Economic sanctions can be an effective tool by providing consequences for a country defying international agreements. If laws and U.N. resolutions are not enforced and defended, they cease to have value. There must be a heavy penalty for provocative actions that transgress the law.

    As President Barack Obama commented last year, “Sanctions are a critical part of our leverage to pressure North Korea to act. If the North Koreans do not meet their obligations, we should move quickly to re-impose sanctions that have been waived and consider new restrictions going forward.” It is now time for the Obama Administration to initiate a more comprehensive program than the limited measures implemented last year.

    Posted in Security [slideshow_deploy]

    6 Responses to US Should Show Strength, Not Weakness in Korean Military Exercises

    1. Billie says:

      Because of U S chief in command, we're not allowed to show strength, it might hurt someone's feelings…

    2. Ross writes from Flo says:

      Since LBJ, I get an uneasy feeling when we have a Democrat President . Think about it; Jimmy Carter(he discimated the military-I was there!), Bill Clinton(he gave the Chicon the technology for ICBM's), now Obama(his actions speak louder than words), all of them weak on national securiy. Now with this President who has, what seems to a reasonable man, a hatred for this country that would in earlier times be considered acts of treason or in the last fifty years, be considered incompentance or neglect of sworn duties and commissions.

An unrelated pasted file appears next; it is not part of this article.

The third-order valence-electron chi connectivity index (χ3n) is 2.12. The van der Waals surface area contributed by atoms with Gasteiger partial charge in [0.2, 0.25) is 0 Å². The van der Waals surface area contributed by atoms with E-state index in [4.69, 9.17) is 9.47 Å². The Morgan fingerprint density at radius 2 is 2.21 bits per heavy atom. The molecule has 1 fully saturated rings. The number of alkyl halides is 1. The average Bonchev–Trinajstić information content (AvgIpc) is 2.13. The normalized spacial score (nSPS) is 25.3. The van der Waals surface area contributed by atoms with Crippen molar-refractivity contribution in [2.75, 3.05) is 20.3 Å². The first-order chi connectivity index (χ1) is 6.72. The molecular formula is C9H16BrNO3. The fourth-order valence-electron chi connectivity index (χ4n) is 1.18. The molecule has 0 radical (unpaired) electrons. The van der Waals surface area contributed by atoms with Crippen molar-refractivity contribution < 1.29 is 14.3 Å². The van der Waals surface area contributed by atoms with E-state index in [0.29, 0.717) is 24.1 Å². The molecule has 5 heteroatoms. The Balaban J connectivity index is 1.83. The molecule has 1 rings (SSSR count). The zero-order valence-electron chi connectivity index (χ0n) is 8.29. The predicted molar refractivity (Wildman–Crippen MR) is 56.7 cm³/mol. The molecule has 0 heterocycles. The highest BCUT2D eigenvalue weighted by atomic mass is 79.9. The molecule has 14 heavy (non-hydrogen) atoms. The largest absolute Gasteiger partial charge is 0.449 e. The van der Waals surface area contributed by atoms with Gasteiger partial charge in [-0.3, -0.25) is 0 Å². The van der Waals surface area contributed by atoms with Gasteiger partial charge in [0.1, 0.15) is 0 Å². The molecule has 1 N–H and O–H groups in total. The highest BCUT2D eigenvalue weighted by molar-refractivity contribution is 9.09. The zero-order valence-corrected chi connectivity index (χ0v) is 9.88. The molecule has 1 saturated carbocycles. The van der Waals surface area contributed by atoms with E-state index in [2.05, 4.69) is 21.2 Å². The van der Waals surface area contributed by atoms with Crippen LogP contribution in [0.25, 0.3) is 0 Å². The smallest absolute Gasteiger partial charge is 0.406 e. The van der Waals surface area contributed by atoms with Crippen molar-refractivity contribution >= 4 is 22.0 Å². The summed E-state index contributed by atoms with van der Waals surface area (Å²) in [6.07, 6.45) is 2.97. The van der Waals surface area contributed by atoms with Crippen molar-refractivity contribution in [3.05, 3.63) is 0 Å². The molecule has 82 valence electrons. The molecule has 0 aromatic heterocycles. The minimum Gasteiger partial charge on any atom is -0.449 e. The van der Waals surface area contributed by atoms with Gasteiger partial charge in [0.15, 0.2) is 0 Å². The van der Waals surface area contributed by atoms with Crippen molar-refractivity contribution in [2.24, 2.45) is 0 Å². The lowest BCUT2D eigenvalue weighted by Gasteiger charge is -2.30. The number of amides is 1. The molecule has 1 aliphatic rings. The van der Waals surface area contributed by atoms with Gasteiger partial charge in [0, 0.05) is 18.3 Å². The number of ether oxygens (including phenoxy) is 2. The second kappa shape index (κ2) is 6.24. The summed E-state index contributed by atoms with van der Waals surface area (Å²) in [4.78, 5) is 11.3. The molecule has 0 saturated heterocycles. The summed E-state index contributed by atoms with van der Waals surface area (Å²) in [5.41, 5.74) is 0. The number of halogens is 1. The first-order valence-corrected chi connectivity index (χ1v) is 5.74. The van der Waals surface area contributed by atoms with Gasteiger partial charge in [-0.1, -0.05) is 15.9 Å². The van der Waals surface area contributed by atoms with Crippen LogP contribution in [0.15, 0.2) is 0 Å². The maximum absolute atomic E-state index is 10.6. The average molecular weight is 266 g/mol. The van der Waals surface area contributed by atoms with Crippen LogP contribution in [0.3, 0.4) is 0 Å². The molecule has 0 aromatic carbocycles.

So why would a reasonable man think the Obama regime would stand-up to foreign powers, after all he bowed to the Chicon Premier.

      I pray that the sleeping giant is finally awaking to this assault on our very being as a nation.

    3. Lynn Bryant DeSpain says:

      The United States of America made a Promise, a Vow, an Oath, a Treaty, which stated that if South Korea was attacked by North Korea, we would aid in retaliation, swiftly and effectively.

      Having cowards as President and Congress, we have lived up to none of these, which dis-honors us all.

      Our Agent, the Federal Government, made that Treaty, which is within their duties as outlined in our Constitution. to not honor this, is to place our entire Nation at risk in every endevorwith the rest of the World, be it Business, Humanities, or War.

    4. Drew Page, IL says:

      There once was a man named Barack, who set up a doomsday clock.

      With Iran he crumpled. With North Korea he fumbled.

      Tick-tock, tick-tock, tick-tock

    5. Pingback: North Korean Threats Show Need for Robust Defenses | Hawaii Reporter

    6. Pingback: North Korean Threats Show Need for Robust Defenses | NKNews.org - North Korea News & Information Resource